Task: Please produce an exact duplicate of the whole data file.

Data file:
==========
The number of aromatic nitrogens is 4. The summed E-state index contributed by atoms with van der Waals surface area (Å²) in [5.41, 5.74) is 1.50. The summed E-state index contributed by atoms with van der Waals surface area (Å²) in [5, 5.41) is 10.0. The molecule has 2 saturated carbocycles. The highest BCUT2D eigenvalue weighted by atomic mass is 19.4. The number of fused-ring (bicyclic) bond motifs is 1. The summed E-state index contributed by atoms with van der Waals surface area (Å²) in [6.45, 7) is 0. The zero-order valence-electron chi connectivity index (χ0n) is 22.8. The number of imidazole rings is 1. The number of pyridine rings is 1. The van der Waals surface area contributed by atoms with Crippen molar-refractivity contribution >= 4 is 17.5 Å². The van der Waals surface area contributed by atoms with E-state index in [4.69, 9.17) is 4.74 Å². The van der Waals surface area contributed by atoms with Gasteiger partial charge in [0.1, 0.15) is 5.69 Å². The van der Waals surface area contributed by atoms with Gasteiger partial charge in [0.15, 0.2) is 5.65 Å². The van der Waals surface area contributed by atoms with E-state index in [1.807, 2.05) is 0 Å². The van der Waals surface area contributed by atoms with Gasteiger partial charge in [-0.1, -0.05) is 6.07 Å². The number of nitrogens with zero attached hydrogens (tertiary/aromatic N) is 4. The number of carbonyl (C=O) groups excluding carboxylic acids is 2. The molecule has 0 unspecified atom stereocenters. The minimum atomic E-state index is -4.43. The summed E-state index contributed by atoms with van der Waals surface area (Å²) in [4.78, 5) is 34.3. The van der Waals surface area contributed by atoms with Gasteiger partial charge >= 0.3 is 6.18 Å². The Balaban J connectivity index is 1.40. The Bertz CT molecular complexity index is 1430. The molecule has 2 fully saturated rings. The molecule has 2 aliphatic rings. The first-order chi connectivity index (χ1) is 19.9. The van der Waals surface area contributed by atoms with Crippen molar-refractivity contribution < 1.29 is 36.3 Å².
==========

The number of aromatic nitrogens is 4. The summed E-state index contributed by atoms with van der Waals surface area (Å²) in [5.41, 5.74) is 1.50. The summed E-state index contributed by atoms with van der Waals surface area (Å²) in [5, 5.41) is 10.0. The molecule has 2 saturated carbocycles. The highest BCUT2D eigenvalue weighted by atomic mass is 19.4. The number of fused-ring (bicyclic) bond motifs is 1. The summed E-state index contributed by atoms with van der Waals surface area (Å²) in [6.45, 7) is 0. The zero-order valence-electron chi connectivity index (χ0n) is 22.8. The number of imidazole rings is 1. The number of pyridine rings is 1. The van der Waals surface area contributed by atoms with Crippen molar-refractivity contribution >= 4 is 17.5 Å². The van der Waals surface area contributed by atoms with E-state index in [4.69, 9.17) is 4.74 Å². The van der Waals surface area contributed by atoms with Gasteiger partial charge in [0.1, 0.15) is 5.69 Å². The van der Waals surface area contributed by atoms with Gasteiger partial charge in [0.15, 0.2) is 5.65 Å². The van der Waals surface area contributed by atoms with E-state index in [1.807, 2.05) is 0 Å². The van der Waals surface area contributed by atoms with Gasteiger partial charge in [-0.1, -0.05) is 6.07 Å². The number of nitrogens with zero attached hydrogens (tertiary/aromatic N) is 4. The number of carbonyl (C=O) groups excluding carboxylic acids is 2. The molecule has 0 unspecified atom stereocenters. The minimum atomic E-state index is -4.43. The summed E-state index contributed by atoms with van der Waals surface area (Å²) in [4.78, 5) is 34.3. The van der Waals surface area contributed by atoms with Gasteiger partial charge >= 0.3 is 6.18 Å². The Balaban J connectivity index is 1.40. The Bertz CT molecular complexity index is 1430. The molecule has 2 fully saturated rings. The molecule has 2 aliphatic rings. The first-order chi connectivity index (χ1) is 19.9. The van der Waals surface area contributed by atoms with Crippen molar-refractivity contribution < 1.29 is 36.3 Å².